[Skip to Content]
Access to paid content on this site is currently suspended due to excessive activity being detected from your IP address 54.211.168.204. Please contact the publisher to request reinstatement.
[Skip to Content Landing]
Article
October 23, 1987

Perhaps the Ultimate Communications Challenge: Informing the Nation of a President's Condition

Author Affiliations

summer graduate journalism fellow (Medill School of Journalism, Northwestern University, Evanston, Ill)

summer graduate journalism fellow (Medill School of Journalism, Northwestern University, Evanston, Ill)

JAMA. 1987;258(16):2177. doi:10.1001/jama.1987.03400160023005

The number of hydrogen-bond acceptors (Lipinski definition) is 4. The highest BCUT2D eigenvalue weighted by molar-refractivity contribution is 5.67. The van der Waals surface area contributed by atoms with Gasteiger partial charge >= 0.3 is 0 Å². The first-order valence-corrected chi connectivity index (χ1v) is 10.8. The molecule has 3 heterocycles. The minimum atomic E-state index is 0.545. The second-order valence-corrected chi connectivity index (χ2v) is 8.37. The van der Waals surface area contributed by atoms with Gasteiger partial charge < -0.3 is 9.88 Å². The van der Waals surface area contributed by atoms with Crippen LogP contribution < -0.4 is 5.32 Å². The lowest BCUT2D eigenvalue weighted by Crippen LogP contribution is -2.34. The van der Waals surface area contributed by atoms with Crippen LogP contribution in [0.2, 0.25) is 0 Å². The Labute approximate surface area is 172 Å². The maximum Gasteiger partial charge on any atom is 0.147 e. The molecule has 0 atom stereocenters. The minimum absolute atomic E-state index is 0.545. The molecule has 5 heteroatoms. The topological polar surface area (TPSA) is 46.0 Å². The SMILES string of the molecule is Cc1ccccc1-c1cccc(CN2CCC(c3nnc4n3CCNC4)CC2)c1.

This article is only available in the PDF format. Download the PDF to view the article, as well as its associated figures and tables.

Abstract

DENNIS O'LEARY, MD, had lectured in Room 101 many times. But on a spring night in Washington, DC, in 1981, he faced more than the usual inquiring George Washington University medical students. He faced the people and machines of what the Washington Post later called a "near-ugly" press corps. It was just hours after President Reagan had been shot and the nation awaited the prognosis.

In the midst of glaring television lights and blaring reporters, O'Leary, pressed into service as medical spokesperson, displayed grace under pressure. He explained the procedures being used on the President in lay terms. He held up his arm to show the site of an incision. He became a symbol of calm and reassurance.

Perhaps no physician before or since has faced greater pressure in dealing with the news media. Now, six years after that historic event, O'Leary, who left his position as dean for clinical

×